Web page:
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When you hear the word clutter, what comes to mind? If you're like most people, physical clutter is the thing you think of first. It may even be the only thing. In truth, though, clutter can take many forms. Kerri L. Richardson, professional organizer and author of the book What Your Clutter Is Trying To Tell You, defines clutter as follows:
When thought of in this way, many other types of clutter become evident. The first step to decluttering is to uncover your clutter. In other words, to truly conquer your clutter, you have to identify it in all its forms in order to root it out and remove it from your life.
Not all clutter is visible. While visible clutter (which I will refer to as physical clutter) is the most obvious, it may not be the most limiting or the most impactful form of clutter in a person's life. Clutter can be mental, emotional, or spiritual as well. While generally unseen, these types of clutter (sometimes referred to as "baggage") can have a radical impact on quality of life and overall well-being.
The clutter that is conscious is the clutter that you recognize and acknowledge. When you encounter conscious clutter, it elicits a reaction. The reaction can be both intellectual and physical in nature. For example, seeing a cluttered countertop might cause your muscles to tense or your heartrate to increase. It might also conjur negative thoughts and emotions.
While most conscious clutter is physical, not all physical clutter is conscious. It's possible for a person to become so used to physical clutter that he or she develops a sort of clutter blindness.
Unconcious clutter can also evoke physical and emotional signs of stress. The difference lies in the fact that unconcious clutter is not recognized as clutter. It can be anything in your life that is getting in your way, preventing your progress, or impacting your peace and happiness. This description of clutter by inspirational writer Eleanor Brownn perfectly describes what I am referring to as unconscious clutter.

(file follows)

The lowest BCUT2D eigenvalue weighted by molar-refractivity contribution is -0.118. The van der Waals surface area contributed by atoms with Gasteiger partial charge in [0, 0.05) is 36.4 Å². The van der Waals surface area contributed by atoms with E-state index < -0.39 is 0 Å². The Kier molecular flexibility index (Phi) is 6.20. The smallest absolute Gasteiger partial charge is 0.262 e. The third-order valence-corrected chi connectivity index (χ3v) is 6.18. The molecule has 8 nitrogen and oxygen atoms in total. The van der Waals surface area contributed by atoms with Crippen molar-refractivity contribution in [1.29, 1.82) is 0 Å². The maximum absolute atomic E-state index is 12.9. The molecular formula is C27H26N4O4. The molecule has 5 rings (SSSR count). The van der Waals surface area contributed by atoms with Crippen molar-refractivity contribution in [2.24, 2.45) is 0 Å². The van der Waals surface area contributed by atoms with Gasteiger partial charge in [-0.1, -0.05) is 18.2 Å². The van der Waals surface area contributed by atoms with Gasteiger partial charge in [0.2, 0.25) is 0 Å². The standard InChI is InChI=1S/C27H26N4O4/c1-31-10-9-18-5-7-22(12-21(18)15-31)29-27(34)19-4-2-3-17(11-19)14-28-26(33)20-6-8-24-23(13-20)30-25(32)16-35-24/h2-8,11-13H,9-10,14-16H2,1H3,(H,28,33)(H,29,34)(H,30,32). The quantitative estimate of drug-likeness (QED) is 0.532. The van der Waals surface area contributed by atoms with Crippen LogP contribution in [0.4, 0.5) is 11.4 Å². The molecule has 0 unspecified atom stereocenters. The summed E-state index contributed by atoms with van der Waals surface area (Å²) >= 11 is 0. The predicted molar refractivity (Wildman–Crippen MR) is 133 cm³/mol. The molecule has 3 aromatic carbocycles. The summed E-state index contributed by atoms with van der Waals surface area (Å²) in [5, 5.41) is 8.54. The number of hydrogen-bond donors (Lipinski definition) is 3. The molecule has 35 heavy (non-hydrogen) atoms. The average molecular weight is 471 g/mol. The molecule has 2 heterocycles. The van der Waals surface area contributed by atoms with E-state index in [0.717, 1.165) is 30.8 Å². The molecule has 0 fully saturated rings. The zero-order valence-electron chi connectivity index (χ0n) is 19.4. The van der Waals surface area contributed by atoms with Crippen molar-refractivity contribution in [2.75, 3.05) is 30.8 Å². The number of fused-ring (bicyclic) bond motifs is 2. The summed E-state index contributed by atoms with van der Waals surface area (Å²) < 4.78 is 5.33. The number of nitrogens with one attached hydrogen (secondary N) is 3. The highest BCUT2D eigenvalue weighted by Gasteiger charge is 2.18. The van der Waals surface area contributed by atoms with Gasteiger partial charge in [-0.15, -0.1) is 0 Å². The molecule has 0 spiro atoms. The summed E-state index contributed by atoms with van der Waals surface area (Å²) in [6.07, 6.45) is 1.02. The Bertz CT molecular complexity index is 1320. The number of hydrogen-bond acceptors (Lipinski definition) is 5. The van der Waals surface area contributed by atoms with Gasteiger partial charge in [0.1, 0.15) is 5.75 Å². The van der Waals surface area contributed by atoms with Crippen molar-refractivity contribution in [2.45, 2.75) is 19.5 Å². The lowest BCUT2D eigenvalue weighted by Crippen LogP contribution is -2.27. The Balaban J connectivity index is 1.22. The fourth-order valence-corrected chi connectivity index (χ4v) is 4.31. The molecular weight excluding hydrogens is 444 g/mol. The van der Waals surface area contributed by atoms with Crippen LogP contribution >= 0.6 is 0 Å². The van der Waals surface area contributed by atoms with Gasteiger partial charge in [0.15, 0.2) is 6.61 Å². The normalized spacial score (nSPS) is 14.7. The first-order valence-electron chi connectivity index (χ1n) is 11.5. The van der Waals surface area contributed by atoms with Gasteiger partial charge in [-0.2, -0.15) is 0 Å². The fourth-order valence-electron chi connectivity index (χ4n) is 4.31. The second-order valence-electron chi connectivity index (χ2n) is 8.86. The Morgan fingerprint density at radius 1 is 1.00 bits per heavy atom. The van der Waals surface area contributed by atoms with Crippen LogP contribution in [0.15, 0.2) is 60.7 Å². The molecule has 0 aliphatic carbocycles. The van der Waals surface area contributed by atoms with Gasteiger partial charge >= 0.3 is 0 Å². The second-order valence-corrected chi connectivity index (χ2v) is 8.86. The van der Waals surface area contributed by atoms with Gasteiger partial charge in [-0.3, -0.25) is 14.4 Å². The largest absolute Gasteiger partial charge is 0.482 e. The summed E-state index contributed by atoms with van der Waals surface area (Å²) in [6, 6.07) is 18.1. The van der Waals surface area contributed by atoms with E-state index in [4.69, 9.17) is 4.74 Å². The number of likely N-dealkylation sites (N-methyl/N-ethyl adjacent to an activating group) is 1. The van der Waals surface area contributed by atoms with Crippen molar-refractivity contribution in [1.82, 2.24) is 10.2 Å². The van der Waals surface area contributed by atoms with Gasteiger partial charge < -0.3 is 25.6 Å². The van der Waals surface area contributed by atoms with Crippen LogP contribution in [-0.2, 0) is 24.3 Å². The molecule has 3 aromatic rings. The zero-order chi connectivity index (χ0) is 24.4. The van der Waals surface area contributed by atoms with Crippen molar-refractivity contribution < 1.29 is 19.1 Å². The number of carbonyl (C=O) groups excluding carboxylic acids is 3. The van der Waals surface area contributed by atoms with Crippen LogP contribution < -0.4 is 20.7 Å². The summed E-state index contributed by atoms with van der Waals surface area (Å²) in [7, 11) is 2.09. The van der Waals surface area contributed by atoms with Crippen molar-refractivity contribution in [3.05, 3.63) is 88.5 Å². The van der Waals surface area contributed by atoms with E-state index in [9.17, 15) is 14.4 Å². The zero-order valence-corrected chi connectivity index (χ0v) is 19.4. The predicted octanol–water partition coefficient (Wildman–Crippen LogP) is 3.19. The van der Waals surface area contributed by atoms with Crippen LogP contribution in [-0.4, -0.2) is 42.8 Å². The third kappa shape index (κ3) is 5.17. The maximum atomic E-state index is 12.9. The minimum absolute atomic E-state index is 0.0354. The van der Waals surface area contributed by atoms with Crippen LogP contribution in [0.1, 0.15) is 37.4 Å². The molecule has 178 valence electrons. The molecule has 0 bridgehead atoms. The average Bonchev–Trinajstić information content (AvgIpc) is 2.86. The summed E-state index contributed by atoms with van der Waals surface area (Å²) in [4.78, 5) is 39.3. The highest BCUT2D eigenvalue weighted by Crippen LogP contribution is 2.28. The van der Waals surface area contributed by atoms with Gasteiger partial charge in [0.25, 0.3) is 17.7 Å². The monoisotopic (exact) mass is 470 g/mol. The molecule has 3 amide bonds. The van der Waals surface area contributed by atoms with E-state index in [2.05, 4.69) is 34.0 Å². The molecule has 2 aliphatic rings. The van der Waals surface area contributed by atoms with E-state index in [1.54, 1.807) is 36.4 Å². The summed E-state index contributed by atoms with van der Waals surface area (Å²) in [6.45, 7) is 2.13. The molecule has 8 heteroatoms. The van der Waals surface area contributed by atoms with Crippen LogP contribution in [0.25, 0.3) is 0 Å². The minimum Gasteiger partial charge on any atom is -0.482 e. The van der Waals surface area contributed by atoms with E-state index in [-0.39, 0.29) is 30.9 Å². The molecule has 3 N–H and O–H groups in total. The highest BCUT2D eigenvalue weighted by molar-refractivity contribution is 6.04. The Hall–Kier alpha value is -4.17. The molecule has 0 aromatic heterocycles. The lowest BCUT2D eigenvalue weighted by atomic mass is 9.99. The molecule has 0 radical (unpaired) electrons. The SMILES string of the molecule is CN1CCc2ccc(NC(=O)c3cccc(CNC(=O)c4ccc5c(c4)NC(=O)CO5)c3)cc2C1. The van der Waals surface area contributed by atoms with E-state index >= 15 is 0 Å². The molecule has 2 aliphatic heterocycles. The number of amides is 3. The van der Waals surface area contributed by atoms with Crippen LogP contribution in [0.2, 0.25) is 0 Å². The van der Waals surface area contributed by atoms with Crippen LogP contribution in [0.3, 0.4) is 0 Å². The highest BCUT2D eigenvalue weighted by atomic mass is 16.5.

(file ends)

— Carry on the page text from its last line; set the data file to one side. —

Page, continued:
Now that we have expanded our understanding of clutter, let's take a closer look at the different kinds of clutter.
Physical clutter is stuff. It takes up space in the physical world. When searching for a definition of clutter, you will find that it is often associated with disorder, confusion, and excess. Physical clutter refers to those items that are unused, unneeded, and/or unwanted but held onto for one reason or another. It can also refer to items that are out of place or have no permanent home.
It's interesting to note that the reasons behind the accumulation and retention of physical clutter could be considered a form of clutter in and of themselves. I'm thinking here of the guilt or fear that often cause us to hold onto things that really don't have a place in our lives.
Clearing Away Physical Clutter:
This website is dedicated largely to the concept of dealing with physical clutter, so I won't go into tremendous depth here. Instead, I will just offer a few simple suggestions for getting started.
Mental clutter accumulates when we have too much to do or to think about. As a result, our brains become overloaded making it difficult to focus, problem solve, and be productive. This leads to stress, anxiety, and frustration.